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1

While @Anders answer is accurate, I want to extend his case for dropping "low entropy" passwords and I couldn't fit it in a comment. Firstly, I wanted to introduce a parallel. Many ciphers (e.g. DES) have weak keys, which make encryption behave suboptimally. This implies that there is no "flat keyspace" (one where all keys have the same "strength"). If ...


6

In general This depends on what information you are asuming that the attacker has. First, let's asume that the attacker is blind, and perhaps trying to crack a large dump of breached accounts, without knowing that you used that specific algorithm. Then you would be better protected if you discarded 123456 if it comes up, or more realistically, passwords ...


2

The entropy of a password is a quantitative statement about the probability distribution of all the possible passwords. To simplify this, think of a probability distribution as a rule that, given a password, outputs the probability that that password is the one that was chosen. So you really can't put a number to the entropy of a password unless you start ...


1

First, the claim that "/proc/sys/kernel/random/entropy_avail simply gives you the number of bits that can currently be read from /dev/random" is false. The entropy_avail field reads the input_pool.entropy_count, the "output" pool refers to the pool used for urandom (non-blocking pool) and random (blocking pool). As mentioned in this answer, spawning new ...


4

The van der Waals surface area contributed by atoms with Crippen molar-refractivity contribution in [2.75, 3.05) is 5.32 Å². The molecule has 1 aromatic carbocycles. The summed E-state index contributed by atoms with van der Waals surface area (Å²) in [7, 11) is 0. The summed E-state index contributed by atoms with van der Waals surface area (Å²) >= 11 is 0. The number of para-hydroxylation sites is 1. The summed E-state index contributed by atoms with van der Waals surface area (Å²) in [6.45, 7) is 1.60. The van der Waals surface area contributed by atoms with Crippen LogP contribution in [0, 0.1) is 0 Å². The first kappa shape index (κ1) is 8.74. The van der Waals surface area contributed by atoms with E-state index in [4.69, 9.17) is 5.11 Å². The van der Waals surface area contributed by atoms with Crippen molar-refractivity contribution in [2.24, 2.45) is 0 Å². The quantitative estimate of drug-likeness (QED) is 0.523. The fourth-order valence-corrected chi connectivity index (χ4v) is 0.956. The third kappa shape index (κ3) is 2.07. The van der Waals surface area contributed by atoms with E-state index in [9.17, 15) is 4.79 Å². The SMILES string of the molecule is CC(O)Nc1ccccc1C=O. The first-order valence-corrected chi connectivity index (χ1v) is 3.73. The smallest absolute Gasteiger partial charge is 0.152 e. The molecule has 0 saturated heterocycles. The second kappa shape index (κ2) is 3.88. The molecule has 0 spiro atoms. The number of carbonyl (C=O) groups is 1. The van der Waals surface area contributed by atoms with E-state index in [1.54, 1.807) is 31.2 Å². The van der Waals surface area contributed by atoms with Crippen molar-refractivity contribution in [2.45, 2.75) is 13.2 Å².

The proper way to calculate password entropy is to look at the password generation method, evaluate how much entropy is involved in the password generation method, and then evaluate how much of that input entropy is preserved by the encoding method. As an example, throwing a fair 6-sided dice once generates approximately 2.5-bits of entropy (note that it's ...


2

KeePass describes some of what they consider here, and it is described with some more detail on page 18 of this excellent paper: Carnavalet, Xavier De Carné De, and Mohammad Mannan. "A large-scale evaluation of high-impact password strength meters." ACM Transactions on Information and System Security (TISSEC) 18.1 (2015): 1. It would be too long to ...


4

Data entropy depends on the observer - there is no absolute measurement of entropy. It's even questionable as to whether or not anything in the universe it at all random, and "randomness" (or, more precisely, related to entropy, unpredictability) is the source or entropy. Unpredictability being the operative term: hard for somebody to predict. If you use ...


2

"Cracking" a password on a website is not subject to the same kinds of brute-force attacks as encryption keys. Unless your source is a breached database, the rate at which you can brute force is limited by the website, which can introduce source-based throttling or blocking, attempt limits, raise flags etc. which makes a simple brute force harder to do. ...


1

The requirement for complexity depends on the lifecycle of a secret (and the value of the secret). If the lifetime is very short because it expires and/or is renewed on a regular basis, not the same level of complexity might be necessary. An account lockout might shorten the lifetime of a password immediately. If an attacker is able to approach just 5 ...


1

There is a difference between a password (passphrase) and an encryption key. Both are used for different purposes. In case a password is used directly as an encryption key it will never be considered secure, just as you described. In many cases you can see KDFs in place, to derive cryptographically strong keys from user passwords (typically PBKDF2 (or even ...



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